Joe Girard passed away at age 90 on February 28,2019.  I suspect that a lot of you reading this have no idea who Joe Girard is, and that’s OK.  He held the Guinness Book of World Records for most car sales in one year (1,425).  I didn’t know him personally, only through one of his books, “How To Sell Anything To Anybody”.  Here are some of the things I took from the book, and how we apply it in our real estate brokerage.

  1. Don’t Join The Club I don’t know what it is, maybe sales oriented personalities, but I’ve worked in more than one real estate office where everyone sort of sat around together and had a routine.  In the morning, when they came in to work, they would talk about what they did the night before.  It rarely involved selling a house.  Around 9:30, the discussion would move to who was ordering what for takeout.  After lunch, the discussion centered around how great or not great lunch was.  At about 4:15 or so, everyone got to work.  They left the office at 5.  Every day just wasted on non-revenue producing activities!  This is no way to be sales professional!
  2. The Rule Of 250 How many people do you know?  How many people do you think other people know?  Joe figured that it was around 250 people.  How?  He was at a funeral one day and asked them how many brochures were being printed for the service.  The bigger point can be looked at in two different ways.  One, if everyone knows 250 people, that is an opportunity for you to get 250 real estate referrals.  The second way to look at it is that if you disappoint one client, there are 250 people that are also likely to get that message.  So many in sales go for the idea that you “turn and burn”; that isn’t the way to stay in business very long.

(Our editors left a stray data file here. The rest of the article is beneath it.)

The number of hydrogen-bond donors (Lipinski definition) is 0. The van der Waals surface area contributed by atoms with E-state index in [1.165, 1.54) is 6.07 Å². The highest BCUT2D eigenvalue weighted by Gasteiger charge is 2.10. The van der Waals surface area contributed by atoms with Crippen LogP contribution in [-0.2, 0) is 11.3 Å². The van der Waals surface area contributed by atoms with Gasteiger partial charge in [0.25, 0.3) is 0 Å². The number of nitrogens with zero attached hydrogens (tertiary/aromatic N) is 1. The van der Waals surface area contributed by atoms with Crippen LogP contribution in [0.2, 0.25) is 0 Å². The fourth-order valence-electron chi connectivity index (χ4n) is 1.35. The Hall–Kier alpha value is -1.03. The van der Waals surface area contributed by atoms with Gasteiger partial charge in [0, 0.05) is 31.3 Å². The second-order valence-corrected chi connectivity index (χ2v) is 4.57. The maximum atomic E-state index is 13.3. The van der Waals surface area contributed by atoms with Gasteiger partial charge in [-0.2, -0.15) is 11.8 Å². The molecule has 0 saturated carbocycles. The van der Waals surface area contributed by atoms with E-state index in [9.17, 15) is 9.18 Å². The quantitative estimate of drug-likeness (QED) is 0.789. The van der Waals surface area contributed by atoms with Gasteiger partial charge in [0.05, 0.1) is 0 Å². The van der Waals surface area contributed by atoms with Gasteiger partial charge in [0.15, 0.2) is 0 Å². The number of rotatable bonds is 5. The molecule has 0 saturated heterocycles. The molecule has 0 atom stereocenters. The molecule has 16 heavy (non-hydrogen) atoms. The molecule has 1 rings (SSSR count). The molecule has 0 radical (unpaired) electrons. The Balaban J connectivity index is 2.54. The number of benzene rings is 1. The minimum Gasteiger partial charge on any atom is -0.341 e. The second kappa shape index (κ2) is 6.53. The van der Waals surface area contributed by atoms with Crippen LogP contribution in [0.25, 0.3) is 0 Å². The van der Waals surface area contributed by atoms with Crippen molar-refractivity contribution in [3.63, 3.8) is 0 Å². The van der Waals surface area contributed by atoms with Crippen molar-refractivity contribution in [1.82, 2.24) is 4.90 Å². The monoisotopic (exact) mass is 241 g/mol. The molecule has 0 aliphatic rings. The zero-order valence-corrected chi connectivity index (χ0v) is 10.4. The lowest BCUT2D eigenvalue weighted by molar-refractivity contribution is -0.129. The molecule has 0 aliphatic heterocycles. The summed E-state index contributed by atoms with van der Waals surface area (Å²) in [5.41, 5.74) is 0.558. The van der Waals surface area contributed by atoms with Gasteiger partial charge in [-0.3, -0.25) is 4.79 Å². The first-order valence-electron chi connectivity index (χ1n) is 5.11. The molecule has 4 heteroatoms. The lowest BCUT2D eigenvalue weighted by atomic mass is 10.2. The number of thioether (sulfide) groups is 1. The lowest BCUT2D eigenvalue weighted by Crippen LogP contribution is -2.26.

3. Facing The Customer We’ve talked about success in real estate before.  One of the ways success finds you is if you look successful.  This is key and I see many in our business mess it up.  You have to dress to the people that you are selling to.  For example, wearing a custom suit to a foreclosure listing is a little silly.  The buyer can’t relate to you.  The same thing happens with those strange glamor shots inspired hair cuts on your business card. What are you selling?  It doesn’t make any sense to buyers or sellers.  Dress like a professional, but don’t over or under do it.

In real estate, we have a whole industry devoted to coaching and seminars.  Some of these coaches have spent very little time actually selling something to put food on the table for their families.  Joe hadn’t sold a car since 1977, but he was different in that you could at least point to some semblance of success for him.  And, “How To Sell Anything To Anybody” was written in 1977, but it still holds up after all this time.  Other books, those that are even specific to real estate sales have certainly not held up as well.

R.I.P. Joe Girard.  When our friends see the monthly postcard, we patterned it after you and your book.  You inspired millions with your work.  There’s no question sales is an art and a profession.  We are better as professional salespeople because of you.  Thank you.